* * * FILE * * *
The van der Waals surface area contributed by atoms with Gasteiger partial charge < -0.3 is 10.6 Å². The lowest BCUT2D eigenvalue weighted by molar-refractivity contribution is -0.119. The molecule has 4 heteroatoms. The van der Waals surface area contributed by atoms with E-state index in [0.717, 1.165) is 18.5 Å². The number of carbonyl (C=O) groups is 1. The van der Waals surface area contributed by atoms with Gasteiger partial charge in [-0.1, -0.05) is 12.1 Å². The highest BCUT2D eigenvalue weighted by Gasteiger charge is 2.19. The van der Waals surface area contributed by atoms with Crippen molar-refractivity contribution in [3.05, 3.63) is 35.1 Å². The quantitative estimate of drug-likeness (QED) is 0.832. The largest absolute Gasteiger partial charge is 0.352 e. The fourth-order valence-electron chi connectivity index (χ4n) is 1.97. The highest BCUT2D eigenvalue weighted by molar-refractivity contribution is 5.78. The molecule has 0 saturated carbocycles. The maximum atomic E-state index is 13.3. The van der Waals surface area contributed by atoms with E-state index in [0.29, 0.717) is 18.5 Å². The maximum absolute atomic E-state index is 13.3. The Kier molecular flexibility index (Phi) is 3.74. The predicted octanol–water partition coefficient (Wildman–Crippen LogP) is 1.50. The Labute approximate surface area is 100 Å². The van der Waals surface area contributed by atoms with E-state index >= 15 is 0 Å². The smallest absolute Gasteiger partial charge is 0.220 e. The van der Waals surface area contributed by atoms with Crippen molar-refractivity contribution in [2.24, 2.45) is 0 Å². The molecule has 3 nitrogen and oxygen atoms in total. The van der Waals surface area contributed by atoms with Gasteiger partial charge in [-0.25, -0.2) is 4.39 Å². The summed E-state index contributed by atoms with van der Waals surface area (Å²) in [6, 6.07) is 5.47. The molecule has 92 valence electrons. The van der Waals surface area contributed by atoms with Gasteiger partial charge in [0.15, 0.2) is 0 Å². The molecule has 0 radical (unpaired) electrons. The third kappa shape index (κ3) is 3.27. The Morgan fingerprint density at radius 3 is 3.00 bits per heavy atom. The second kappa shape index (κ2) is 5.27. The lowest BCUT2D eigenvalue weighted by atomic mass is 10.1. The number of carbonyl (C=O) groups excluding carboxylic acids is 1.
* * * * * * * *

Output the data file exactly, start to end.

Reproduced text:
The van der Waals surface area contributed by atoms with Gasteiger partial charge < -0.3 is 10.6 Å². The lowest BCUT2D eigenvalue weighted by molar-refractivity contribution is -0.119. The molecule has 4 heteroatoms. The van der Waals surface area contributed by atoms with E-state index in [0.717, 1.165) is 18.5 Å². The number of carbonyl (C=O) groups is 1. The van der Waals surface area contributed by atoms with Gasteiger partial charge in [-0.1, -0.05) is 12.1 Å². The highest BCUT2D eigenvalue weighted by Gasteiger charge is 2.19. The van der Waals surface area contributed by atoms with Crippen molar-refractivity contribution in [3.05, 3.63) is 35.1 Å². The quantitative estimate of drug-likeness (QED) is 0.832. The largest absolute Gasteiger partial charge is 0.352 e. The fourth-order valence-electron chi connectivity index (χ4n) is 1.97. The highest BCUT2D eigenvalue weighted by molar-refractivity contribution is 5.78. The molecule has 0 saturated carbocycles. The maximum atomic E-state index is 13.3. The van der Waals surface area contributed by atoms with E-state index in [0.29, 0.717) is 18.5 Å². The maximum absolute atomic E-state index is 13.3. The Kier molecular flexibility index (Phi) is 3.74. The predicted octanol–water partition coefficient (Wildman–Crippen LogP) is 1.50. The Labute approximate surface area is 100 Å². The van der Waals surface area contributed by atoms with E-state index >= 15 is 0 Å². The smallest absolute Gasteiger partial charge is 0.220 e. The van der Waals surface area contributed by atoms with Crippen molar-refractivity contribution in [2.24, 2.45) is 0 Å². The molecule has 3 nitrogen and oxygen atoms in total. The van der Waals surface area contributed by atoms with Gasteiger partial charge in [-0.25, -0.2) is 4.39 Å². The summed E-state index contributed by atoms with van der Waals surface area (Å²) in [6, 6.07) is 5.47. The molecule has 92 valence electrons. The van der Waals surface area contributed by atoms with Gasteiger partial charge in [0.15, 0.2) is 0 Å². The molecule has 0 radical (unpaired) electrons. The third kappa shape index (κ3) is 3.27. The Morgan fingerprint density at radius 3 is 3.00 bits per heavy atom. The second kappa shape index (κ2) is 5.27. The lowest BCUT2D eigenvalue weighted by atomic mass is 10.1. The number of carbonyl (C=O) groups excluding carboxylic acids is 1.